The champagne corks had barely started popping at the end of one of the most astonishing afternoons that Twickenham had ever witnessed when Stuart Lancaster came out with a phrase that told you that this side would not be getting carried away by any fanciful notions of themselves, no matter that they had every right to do just that.
"I'm a Cumbrian," said the farmer's son from the far north of England, a toiler and a grafter with no airs and graces. Another day will dawn and the soil will have to be tilled again.
In another part of a crowded back-room at a stadium still reverberating from the extraordinary deeds, England backs coach Andy Farrell was paying tribute to the day-to-day upbeat nature of Lancaster's regime, that relentless nurturing of belief and enthusiasm that had come spilling out across the Twickenham turf in such glorious fashion.
Staid, stodgy, callow, feckless, one-paced England were supposed to be adhering to another script entirely. Manu Tuilagi, scorer of one try, creator of mayhem, was told that Dan Carter believed the Samoan-born centre could become England's Ma'a Nonu.
" Dan Cole said that?" said the wide-eyed one, a kid with a smile on his face at the haka and thunder in his shoes all afternoon, making a muddle of names as much as he had made a mess of the New Zealand defence. Tuilagi is a force of nature, a naif, an innocent warrior. His time well and truly came on Saturday. As England players held court, faces beaming but no egos preening, New Zealand captain Richie McCaw shuffled towards the stairway, reaching into his pocket to stare at a mobile phone screen as if it could rewind the nightmare in which he was trapped.
Not even a Silicon Valley techno-genius could deliver that one. It was not quite on a par with the 2007 World Cup quarter-final calamity in Cardiff but it was an affront to Kiwi sensibilities nonetheless. McCaw is now taking a six-month sabbatical from the game. Poor man. Wherever he lays his sleeping roll in the coming months, there will be a rock under it.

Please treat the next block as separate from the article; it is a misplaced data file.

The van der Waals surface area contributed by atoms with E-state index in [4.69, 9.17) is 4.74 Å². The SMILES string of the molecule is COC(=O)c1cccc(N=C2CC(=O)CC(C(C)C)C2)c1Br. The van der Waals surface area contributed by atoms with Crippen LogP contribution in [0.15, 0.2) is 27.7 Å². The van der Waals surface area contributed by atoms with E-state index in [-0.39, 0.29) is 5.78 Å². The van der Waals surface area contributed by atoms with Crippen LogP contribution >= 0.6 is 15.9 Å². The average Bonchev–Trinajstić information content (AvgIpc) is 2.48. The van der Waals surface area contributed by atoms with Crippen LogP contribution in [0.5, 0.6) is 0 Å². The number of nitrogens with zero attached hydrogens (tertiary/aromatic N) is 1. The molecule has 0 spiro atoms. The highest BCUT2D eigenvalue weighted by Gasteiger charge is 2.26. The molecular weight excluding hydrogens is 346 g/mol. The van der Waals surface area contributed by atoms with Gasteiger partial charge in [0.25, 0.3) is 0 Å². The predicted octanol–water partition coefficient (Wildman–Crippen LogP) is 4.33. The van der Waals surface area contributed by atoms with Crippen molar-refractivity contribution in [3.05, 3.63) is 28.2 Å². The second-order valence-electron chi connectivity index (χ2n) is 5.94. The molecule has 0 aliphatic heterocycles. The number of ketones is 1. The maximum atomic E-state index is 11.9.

New Zealanders set great store on honouring the jersey. This result will be a stain not easily removed. Heaviest defeat, biggest margin, second worst in history – the ledger is edged in dark tones. There had been norovirus in the New Zealand camp all week. A dose of hubris more like.
But just as one dreadful setback does not make the All Blacks a poor side, so one victory plucked from the outer reaches of fantasy does not make England a great one. Far from it. Lancaster makes no claim on that, a reassuring sign for England. Excess does not feature in his make-up.
"I can't for one minute see that thought taking root," said Lancaster when asked if his team might suffer from delusions of grandeur now, a sense that they had cracked it. "We're too pragmatic to allow that to happen. I'm already thinking how we're going to plan for our pre- Six Nations camp in Leeds."
Back to basics then for England after this dizzying high, a return to the boot camp where it all began last January, the reconnection with the grassroots and the delousing of all those World Cup bad habits.